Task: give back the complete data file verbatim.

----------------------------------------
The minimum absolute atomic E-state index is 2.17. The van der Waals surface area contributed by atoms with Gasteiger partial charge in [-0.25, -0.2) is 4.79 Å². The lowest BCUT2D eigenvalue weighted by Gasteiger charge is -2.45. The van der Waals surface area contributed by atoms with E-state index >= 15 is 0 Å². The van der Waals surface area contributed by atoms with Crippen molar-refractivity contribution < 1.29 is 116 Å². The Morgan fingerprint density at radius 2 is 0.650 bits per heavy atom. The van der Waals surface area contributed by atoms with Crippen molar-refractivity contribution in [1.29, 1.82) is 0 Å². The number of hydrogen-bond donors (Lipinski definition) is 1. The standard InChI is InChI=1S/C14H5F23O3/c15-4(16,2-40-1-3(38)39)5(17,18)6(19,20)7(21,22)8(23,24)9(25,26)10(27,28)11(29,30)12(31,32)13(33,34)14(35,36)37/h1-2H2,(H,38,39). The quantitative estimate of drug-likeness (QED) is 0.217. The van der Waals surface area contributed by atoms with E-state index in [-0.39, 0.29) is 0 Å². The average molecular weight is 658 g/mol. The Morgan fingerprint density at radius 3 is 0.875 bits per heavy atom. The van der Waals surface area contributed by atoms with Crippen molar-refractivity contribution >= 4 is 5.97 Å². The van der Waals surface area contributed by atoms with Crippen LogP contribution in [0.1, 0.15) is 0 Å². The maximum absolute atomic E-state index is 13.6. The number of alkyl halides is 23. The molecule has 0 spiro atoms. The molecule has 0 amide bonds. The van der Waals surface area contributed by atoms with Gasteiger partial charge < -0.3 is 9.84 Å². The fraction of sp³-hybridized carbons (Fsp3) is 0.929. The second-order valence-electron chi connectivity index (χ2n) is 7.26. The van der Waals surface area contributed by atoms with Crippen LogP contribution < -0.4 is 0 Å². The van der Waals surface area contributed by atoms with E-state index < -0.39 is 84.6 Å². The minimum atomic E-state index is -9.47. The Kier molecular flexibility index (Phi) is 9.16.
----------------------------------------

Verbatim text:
The minimum absolute atomic E-state index is 2.17. The van der Waals surface area contributed by atoms with Gasteiger partial charge in [-0.25, -0.2) is 4.79 Å². The lowest BCUT2D eigenvalue weighted by Gasteiger charge is -2.45. The van der Waals surface area contributed by atoms with E-state index >= 15 is 0 Å². The van der Waals surface area contributed by atoms with Crippen molar-refractivity contribution < 1.29 is 116 Å². The Morgan fingerprint density at radius 2 is 0.650 bits per heavy atom. The van der Waals surface area contributed by atoms with Crippen molar-refractivity contribution in [1.29, 1.82) is 0 Å². The number of hydrogen-bond donors (Lipinski definition) is 1. The standard InChI is InChI=1S/C14H5F23O3/c15-4(16,2-40-1-3(38)39)5(17,18)6(19,20)7(21,22)8(23,24)9(25,26)10(27,28)11(29,30)12(31,32)13(33,34)14(35,36)37/h1-2H2,(H,38,39). The quantitative estimate of drug-likeness (QED) is 0.217. The van der Waals surface area contributed by atoms with E-state index in [-0.39, 0.29) is 0 Å². The average molecular weight is 658 g/mol. The Morgan fingerprint density at radius 3 is 0.875 bits per heavy atom. The van der Waals surface area contributed by atoms with Crippen molar-refractivity contribution >= 4 is 5.97 Å². The van der Waals surface area contributed by atoms with Crippen LogP contribution in [0.1, 0.15) is 0 Å². The maximum absolute atomic E-state index is 13.6. The number of alkyl halides is 23. The molecule has 0 spiro atoms. The molecule has 0 amide bonds. The van der Waals surface area contributed by atoms with Gasteiger partial charge < -0.3 is 9.84 Å². The fraction of sp³-hybridized carbons (Fsp3) is 0.929. The second-order valence-electron chi connectivity index (χ2n) is 7.26. The van der Waals surface area contributed by atoms with Crippen LogP contribution < -0.4 is 0 Å². The van der Waals surface area contributed by atoms with E-state index < -0.39 is 84.6 Å². The minimum atomic E-state index is -9.47. The Kier molecular flexibility index (Phi) is 9.16.